Get out and celebrate the 10th anniversary of Record Store Day this Saturday
This Saturday, record collectors and record stores alike will rejoice in celebration of the 10th annual Record Store Day.
Record Store Day started out to celebrate the vibrant culture surrounding independent record stores around the world. Since then, artists of varying popularity have put out exclusive content to get people to make a stop at their local record shop. This special day has led to all kinds of cool and highly anticipated records being put out every year, some so exciting and exclusive that people will show up long before opening hours and wait in line to be the first to get their hands on the new vinyl.
Some of the more anticipated releases for this year include live albums from Grateful Dead, moe. and Jimi Hendrix, a previously unreleased 15-minute recording from Pink Floyd and a 12-inch pressing of Spoon’s latest single, “Hot Thoughts,” which is limited to 2000 copies. Past years have seen a 10th anniversary edition of The White Stripes’ “Elephant,” a live recording from The Cramps, a picture disk of the soundtrack for “The Force Awakens” and even a compilation of Madonna’s hits.
The holiday has received some criticism from collectors who get frustrated by constant reissues of albums on colored or shaped vinyl instead of just putting out new content. However, the creators of Record Store Day are encouraging artists to steer away from this trend, and that seems to be the case for this year’s releases.
Despite the history of criticism, the holiday has almost single-handedly brought back the concept of buying and collecting records, breathing life into the once disappearing concept of the local record store. It has collected so much widespread attention that the day is tied with Christmas for accruing the biggest record sales of the year.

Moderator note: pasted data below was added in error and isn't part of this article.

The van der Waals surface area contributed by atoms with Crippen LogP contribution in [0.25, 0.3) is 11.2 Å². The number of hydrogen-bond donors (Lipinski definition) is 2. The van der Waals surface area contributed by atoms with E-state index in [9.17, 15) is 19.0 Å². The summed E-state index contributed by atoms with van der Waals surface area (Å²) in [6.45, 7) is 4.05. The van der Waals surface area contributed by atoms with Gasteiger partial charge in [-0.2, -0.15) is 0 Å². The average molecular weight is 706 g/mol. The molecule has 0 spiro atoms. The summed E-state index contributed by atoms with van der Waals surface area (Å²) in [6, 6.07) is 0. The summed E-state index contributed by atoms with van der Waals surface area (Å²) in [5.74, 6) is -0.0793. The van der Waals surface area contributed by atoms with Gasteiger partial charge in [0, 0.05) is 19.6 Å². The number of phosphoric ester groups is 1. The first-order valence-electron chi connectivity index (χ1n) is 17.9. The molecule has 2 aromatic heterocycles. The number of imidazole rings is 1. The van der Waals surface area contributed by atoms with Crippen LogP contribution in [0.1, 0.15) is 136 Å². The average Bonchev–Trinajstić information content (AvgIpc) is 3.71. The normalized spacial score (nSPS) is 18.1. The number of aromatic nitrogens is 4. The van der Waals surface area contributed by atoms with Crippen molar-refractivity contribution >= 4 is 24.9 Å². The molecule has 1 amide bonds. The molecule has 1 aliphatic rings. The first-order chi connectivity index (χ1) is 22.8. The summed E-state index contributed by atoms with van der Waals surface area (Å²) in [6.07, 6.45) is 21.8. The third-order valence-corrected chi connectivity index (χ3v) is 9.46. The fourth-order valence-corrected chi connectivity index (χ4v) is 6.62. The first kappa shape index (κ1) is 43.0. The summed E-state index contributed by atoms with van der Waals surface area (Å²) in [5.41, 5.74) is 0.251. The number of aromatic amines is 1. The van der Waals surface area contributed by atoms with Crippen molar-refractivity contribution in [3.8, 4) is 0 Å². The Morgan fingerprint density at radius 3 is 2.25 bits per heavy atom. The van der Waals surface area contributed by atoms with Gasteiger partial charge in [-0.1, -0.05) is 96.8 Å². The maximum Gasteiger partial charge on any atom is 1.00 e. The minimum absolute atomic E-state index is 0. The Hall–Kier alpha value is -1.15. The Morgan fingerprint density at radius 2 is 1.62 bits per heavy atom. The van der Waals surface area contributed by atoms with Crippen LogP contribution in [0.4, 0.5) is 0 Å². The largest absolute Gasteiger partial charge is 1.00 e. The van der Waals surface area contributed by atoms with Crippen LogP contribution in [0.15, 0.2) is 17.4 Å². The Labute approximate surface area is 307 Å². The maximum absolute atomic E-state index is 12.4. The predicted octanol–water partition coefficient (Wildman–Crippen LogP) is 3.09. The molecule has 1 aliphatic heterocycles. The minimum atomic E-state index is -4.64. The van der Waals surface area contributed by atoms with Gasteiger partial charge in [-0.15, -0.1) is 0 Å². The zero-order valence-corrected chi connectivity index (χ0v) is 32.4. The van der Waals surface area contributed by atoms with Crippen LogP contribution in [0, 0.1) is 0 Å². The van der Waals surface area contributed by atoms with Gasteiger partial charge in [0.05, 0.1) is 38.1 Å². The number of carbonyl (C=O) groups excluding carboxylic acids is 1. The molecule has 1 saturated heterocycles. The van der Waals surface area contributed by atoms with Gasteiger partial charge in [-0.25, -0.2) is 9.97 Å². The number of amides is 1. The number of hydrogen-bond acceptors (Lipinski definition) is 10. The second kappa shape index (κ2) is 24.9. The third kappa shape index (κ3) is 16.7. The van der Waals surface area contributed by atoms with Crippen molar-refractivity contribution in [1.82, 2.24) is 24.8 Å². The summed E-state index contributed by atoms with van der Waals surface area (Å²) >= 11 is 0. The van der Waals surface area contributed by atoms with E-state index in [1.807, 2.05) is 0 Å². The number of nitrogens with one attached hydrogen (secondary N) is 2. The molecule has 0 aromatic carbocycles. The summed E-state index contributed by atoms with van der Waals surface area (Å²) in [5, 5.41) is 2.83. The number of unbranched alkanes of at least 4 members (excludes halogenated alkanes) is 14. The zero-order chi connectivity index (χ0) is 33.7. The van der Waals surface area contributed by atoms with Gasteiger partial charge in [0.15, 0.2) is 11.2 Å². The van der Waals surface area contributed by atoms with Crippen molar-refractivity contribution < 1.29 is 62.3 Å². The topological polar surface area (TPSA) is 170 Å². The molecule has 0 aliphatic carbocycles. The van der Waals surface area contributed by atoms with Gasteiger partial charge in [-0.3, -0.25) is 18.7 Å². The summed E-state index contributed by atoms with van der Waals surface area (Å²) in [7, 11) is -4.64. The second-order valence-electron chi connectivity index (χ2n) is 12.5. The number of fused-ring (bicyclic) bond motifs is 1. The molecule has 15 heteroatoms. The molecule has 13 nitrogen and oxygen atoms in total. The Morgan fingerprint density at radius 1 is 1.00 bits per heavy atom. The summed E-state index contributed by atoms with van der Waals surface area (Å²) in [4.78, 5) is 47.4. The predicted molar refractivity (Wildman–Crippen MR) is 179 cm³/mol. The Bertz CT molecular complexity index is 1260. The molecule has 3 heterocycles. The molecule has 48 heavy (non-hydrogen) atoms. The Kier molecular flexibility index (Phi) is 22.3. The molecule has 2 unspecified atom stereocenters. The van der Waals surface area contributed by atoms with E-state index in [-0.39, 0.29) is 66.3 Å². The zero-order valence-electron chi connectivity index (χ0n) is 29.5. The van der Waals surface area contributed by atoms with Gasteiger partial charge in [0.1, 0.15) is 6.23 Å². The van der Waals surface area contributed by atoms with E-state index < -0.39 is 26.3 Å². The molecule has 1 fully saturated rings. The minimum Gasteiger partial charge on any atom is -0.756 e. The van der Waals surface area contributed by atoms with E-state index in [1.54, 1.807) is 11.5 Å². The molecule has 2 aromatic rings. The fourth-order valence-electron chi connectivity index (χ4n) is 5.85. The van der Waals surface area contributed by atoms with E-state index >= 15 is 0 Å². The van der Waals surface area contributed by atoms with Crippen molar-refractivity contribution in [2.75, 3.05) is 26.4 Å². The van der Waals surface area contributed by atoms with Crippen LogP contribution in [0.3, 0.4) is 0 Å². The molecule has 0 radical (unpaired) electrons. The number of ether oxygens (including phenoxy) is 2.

Record Store Day was started to specifically bring attention and support to independent record stores, as suggested by the title, but record labels are the ones that really benefit. The two concepts sort of go hand-in-hand, and Record Store Day helps to let both thrive. Media coverage surrounding the holiday tends to focus on the big-name releases to look forward to, but out of the steadily growing number of releases put out every year, three out of four of them are put out by indie labels.
Sales have thrived in indie record stores since the establishment of Record Store Day, but this is only exclusive to the holiday. Once it’s over, the stores return to their normal sales and go back to struggling financially. Music stores need our business every day of the year to survive and be able to still exist and participate in Record Store Day every year.
I have worked at a music store, and I know firsthand that the employees are some of the most passionate people in the music industry. They are usually in touch with the local indie music scene, and will play independent bands’ music in the store while people shop, as well as spread the word about them to anyone interested in discovering new music. Indie record stores are truly the lifeblood of the indie music scene.
This Saturday, if you take the time to visit a record store and capitalize on the exclusive releases, be sure to keep the store in mind for the future, and maybe pay them a casual visit every now and then. It really goes a long way, for the stores and artists alike.
Jenny Bourque is a freshman English and textual studies major. Her column appears weekly in Pulp. You can email her at firstname.lastname@example.org.
Published on April 18, 2017 at 9:23 pm